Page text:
Landing page not converting?
Trust me, we get it.
There are few things in marketing more frustrating than a low-converting landing page…
Think about it. You’ve spent weeks creating a new marketing campaign. You’ve made sure the creative is perfect, the targeting is on point, and the copy is just what folks need to entice them to click.
When you launch, the traffic spills into your landing page… and then… crickets.
People seem interested. They’re clicking, after all. But they just won’t convert.
Luckily, we have some tips to help you fix your landing page and open the floodgates to conversions.
As a rule, we favor simple landing pages, separate from your website, with a single offer optimized for a single campaign. (ClickFunnels is our favorite tool to create high-converting landing pages.)
Here are the 14 most common mistakes that will kill landing page conversions.
No landing page, no matter how perfect, will fix the fact that you’re audience isn’t interested in your offer.
If your offer is good, you’ll get conversions. The rest of the work is simply optimization. This can be true even if you’re getting lots of traffic to your landing page. Your audience may be deciding that the price, time or effort required, or even the cost of getting on another company’s email list just isn’t worth it.
That’s when it’s time to go back to the drawing board and decide how you’re going to replace or reposition your offer.
On the other hand, if you’re just not getting as many conversions as you should be, it’s time to review the below steps.
Think about the goal of your campaign. Is it to generate leads? Webinar attendees? Sales of a product? Whatever it is, just pick one goal and make sure that every. single. thing. on your landing page is dedicated to that one goal.
Any other offers – even a newsletter signup form – will distract from your goal by driving clicks away and confusing your visitors.
It is okay to have multiple ways to fulfill a single offer e.g. an offer to request a free consultation can be fulfilled through a form submission and a phone number. However, even then, you should optimize for one and offer the other as a secondary option for your visitors.
Here’s a landing page for a tutoring company. What do they want the visitor to do? Download the informational package, email them, submit the form, or call now? It’s not clear and it’s surely driving down conversions on their most useful action.
Your headline should articulate a clear, compelling benefit that will entice visitors to convert.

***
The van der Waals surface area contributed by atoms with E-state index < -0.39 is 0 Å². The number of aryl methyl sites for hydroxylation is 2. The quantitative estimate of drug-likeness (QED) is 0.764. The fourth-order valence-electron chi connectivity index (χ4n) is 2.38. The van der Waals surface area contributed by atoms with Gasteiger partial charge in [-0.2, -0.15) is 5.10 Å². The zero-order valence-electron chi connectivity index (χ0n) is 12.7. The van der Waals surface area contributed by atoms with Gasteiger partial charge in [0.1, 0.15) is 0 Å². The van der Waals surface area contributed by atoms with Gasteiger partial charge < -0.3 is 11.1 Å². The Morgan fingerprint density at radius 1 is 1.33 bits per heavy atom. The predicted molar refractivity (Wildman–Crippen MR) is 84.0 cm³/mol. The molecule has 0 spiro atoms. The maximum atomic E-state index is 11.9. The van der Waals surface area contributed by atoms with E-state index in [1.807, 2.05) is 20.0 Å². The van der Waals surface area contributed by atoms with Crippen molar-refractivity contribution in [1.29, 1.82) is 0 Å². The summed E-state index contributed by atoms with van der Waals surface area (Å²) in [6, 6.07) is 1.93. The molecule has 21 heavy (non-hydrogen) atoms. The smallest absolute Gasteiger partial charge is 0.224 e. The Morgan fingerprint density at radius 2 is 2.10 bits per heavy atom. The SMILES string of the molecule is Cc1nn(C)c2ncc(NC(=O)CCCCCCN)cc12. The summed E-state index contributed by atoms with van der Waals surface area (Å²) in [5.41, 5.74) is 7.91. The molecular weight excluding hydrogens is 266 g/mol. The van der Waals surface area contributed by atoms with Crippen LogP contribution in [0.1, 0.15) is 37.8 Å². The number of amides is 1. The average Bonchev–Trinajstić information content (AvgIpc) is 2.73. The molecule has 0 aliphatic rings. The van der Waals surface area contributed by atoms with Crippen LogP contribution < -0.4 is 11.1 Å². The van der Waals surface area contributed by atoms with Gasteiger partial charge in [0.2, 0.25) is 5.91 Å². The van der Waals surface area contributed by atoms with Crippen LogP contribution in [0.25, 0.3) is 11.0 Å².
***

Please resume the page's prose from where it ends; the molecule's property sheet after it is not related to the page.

It shouldn’t be cute or clever. Your readers don’t have time to understand your play on words.
Here’s a poor headline from a real company’s landing page for streaming music ads:
“Sounds Like Creativity. Sounds Like You.”
The headline takes a second to get. That’s too long. (I’m still not sure I understand.)
Worse, it offers no reason to buy. I’m sure the folks who wrote it are plenty proud of it, but it does nothing for the visitor.
Here’s what might work better: “Make More Money By Marketing To Customers You Know Are Listening.”
While this isn’t a perfect headline (I came up with it in two seconds while writing this post), it is a whole heck of a lot better than the original because it explains the exact benefit of streaming music advertising.
By the way, you can use the subheadline to explain further what it is you do. In this case, it could be “Streaming Music Ads: A Powerful Opportunity For Your Business.”
As the author Elmore Leonard said, “Try to leave out the part that readers tend to skip.”
Think about the bare minimum information your ideal customer needs to convert. Obviously, this depends on your offer but we tend to see patterns in how people add unnecessary copy. Here are a few questions to ask yourself:
This is the landing page for a dental practice and a great example of information you don’t need to include. The page starts by telling me that dental care can halt tooth decay and gum disease.
Here’s what I wanted to know after I clicked on this page from a Google search: Do they take care of my issue? When can I get an appointment? Will they take my insurance? Are they well-reviewed?
I definitely don’t need to be sold on the idea of dental care!
As I said at the top of this post, every element on your page should be aimed toward getting visitors to convert.
Links to your social media or other parts of your website distract from that goal.
Check out this landing page. The purple arrow is the core offer of the landing page. The red arrows point toward other potential conversions. Visitors literally have a dozen actions they can take apart from the primary conversion goal. That’s not a great strategy for a high conversion rate.
I can hear you saying, “But don’t I want visitors to learn more about me? Won’t it help if they engage with me in whatever way they can?”
Here is my answer:
>> No! You want them to convert! <<
If you’re efficient and persuasive and your offer is right for your audience, they should be able to learn everything they need to know to convert on your landing page.
Note: There are exceptions which I’m sure you have notice. Some companies take advantage of microsites, which have limited navigation and are focused on a single subject. Larger e-commerce companies (think Amazon or Gap) sometimes prefer to send you to their full website so you can familiarize yourself with their larger catalog. In general, however, dedicated landing pages should be your default option.